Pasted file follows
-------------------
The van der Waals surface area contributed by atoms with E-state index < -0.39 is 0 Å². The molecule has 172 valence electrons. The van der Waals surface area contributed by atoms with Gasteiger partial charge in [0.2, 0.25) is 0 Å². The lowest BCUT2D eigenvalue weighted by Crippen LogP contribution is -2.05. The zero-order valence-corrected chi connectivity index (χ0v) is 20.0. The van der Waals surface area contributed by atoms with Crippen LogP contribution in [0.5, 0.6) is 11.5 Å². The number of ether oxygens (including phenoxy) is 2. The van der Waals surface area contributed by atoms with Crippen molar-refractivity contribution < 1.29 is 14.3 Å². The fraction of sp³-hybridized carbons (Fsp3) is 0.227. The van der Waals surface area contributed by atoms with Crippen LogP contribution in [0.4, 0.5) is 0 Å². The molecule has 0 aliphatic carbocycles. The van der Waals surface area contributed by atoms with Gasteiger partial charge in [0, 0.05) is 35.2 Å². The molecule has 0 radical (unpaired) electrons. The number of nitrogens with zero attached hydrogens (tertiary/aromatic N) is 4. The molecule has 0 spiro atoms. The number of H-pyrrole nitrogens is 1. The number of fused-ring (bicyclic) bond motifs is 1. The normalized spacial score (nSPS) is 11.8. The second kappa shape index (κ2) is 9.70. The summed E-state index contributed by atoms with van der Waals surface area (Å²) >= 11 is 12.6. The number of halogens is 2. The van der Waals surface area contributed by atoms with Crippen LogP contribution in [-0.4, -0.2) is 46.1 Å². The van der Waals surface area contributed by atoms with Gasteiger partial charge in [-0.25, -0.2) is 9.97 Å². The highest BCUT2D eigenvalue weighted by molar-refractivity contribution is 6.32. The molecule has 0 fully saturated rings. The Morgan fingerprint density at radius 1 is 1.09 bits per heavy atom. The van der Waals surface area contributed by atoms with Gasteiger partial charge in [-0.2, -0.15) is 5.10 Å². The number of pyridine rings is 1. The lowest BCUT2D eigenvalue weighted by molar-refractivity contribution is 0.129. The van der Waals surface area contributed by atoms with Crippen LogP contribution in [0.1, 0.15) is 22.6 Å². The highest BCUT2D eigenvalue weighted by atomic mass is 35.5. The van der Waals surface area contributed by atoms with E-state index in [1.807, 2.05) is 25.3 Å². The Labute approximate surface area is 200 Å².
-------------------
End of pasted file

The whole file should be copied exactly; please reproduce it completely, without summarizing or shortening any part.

The van der Waals surface area contributed by atoms with E-state index < -0.39 is 0 Å². The molecule has 172 valence electrons. The van der Waals surface area contributed by atoms with Gasteiger partial charge in [0.2, 0.25) is 0 Å². The lowest BCUT2D eigenvalue weighted by Crippen LogP contribution is -2.05. The zero-order valence-corrected chi connectivity index (χ0v) is 20.0. The van der Waals surface area contributed by atoms with Crippen LogP contribution in [0.5, 0.6) is 11.5 Å². The number of ether oxygens (including phenoxy) is 2. The van der Waals surface area contributed by atoms with Crippen molar-refractivity contribution < 1.29 is 14.3 Å². The fraction of sp³-hybridized carbons (Fsp3) is 0.227. The van der Waals surface area contributed by atoms with Crippen LogP contribution in [0.4, 0.5) is 0 Å². The molecule has 0 aliphatic carbocycles. The van der Waals surface area contributed by atoms with Gasteiger partial charge in [0, 0.05) is 35.2 Å². The molecule has 0 radical (unpaired) electrons. The number of nitrogens with zero attached hydrogens (tertiary/aromatic N) is 4. The molecule has 0 spiro atoms. The number of H-pyrrole nitrogens is 1. The number of fused-ring (bicyclic) bond motifs is 1. The normalized spacial score (nSPS) is 11.8. The second kappa shape index (κ2) is 9.70. The summed E-state index contributed by atoms with van der Waals surface area (Å²) >= 11 is 12.6. The number of halogens is 2. The van der Waals surface area contributed by atoms with Crippen LogP contribution in [-0.4, -0.2) is 46.1 Å². The van der Waals surface area contributed by atoms with Gasteiger partial charge in [-0.25, -0.2) is 9.97 Å². The highest BCUT2D eigenvalue weighted by molar-refractivity contribution is 6.32. The molecule has 0 fully saturated rings. The Morgan fingerprint density at radius 1 is 1.09 bits per heavy atom. The van der Waals surface area contributed by atoms with Gasteiger partial charge in [-0.2, -0.15) is 5.10 Å². The number of pyridine rings is 1. The lowest BCUT2D eigenvalue weighted by molar-refractivity contribution is 0.129. The van der Waals surface area contributed by atoms with Crippen LogP contribution in [0.1, 0.15) is 22.6 Å². The highest BCUT2D eigenvalue weighted by atomic mass is 35.5. The van der Waals surface area contributed by atoms with E-state index in [1.807, 2.05) is 25.3 Å². The Labute approximate surface area is 200 Å².